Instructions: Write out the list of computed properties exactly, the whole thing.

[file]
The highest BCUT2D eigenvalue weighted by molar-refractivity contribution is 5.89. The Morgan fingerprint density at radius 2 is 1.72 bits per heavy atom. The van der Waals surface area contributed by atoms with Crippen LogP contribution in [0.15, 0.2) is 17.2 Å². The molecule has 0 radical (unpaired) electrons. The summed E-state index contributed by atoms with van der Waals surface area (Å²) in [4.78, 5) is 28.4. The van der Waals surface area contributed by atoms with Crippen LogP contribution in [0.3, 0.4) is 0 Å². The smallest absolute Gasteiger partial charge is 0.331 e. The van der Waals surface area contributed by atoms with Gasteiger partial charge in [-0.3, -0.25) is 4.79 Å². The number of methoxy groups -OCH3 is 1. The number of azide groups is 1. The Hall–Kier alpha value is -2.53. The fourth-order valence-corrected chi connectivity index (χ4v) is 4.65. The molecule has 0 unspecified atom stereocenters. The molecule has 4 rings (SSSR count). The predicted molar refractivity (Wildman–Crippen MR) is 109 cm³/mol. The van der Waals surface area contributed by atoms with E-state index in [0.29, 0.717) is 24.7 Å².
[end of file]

The highest BCUT2D eigenvalue weighted by molar-refractivity contribution is 5.89. The Morgan fingerprint density at radius 2 is 1.72 bits per heavy atom. The van der Waals surface area contributed by atoms with Crippen LogP contribution in [0.15, 0.2) is 17.2 Å². The molecule has 0 radical (unpaired) electrons. The summed E-state index contributed by atoms with van der Waals surface area (Å²) in [4.78, 5) is 28.4. The van der Waals surface area contributed by atoms with Crippen LogP contribution in [0.3, 0.4) is 0 Å². The smallest absolute Gasteiger partial charge is 0.331 e. The van der Waals surface area contributed by atoms with Gasteiger partial charge in [-0.3, -0.25) is 4.79 Å². The number of methoxy groups -OCH3 is 1. The number of azide groups is 1. The Hall–Kier alpha value is -2.53. The fourth-order valence-corrected chi connectivity index (χ4v) is 4.65. The molecule has 0 unspecified atom stereocenters. The molecule has 4 rings (SSSR count). The predicted molar refractivity (Wildman–Crippen MR) is 109 cm³/mol. The van der Waals surface area contributed by atoms with E-state index in [0.29, 0.717) is 24.7 Å².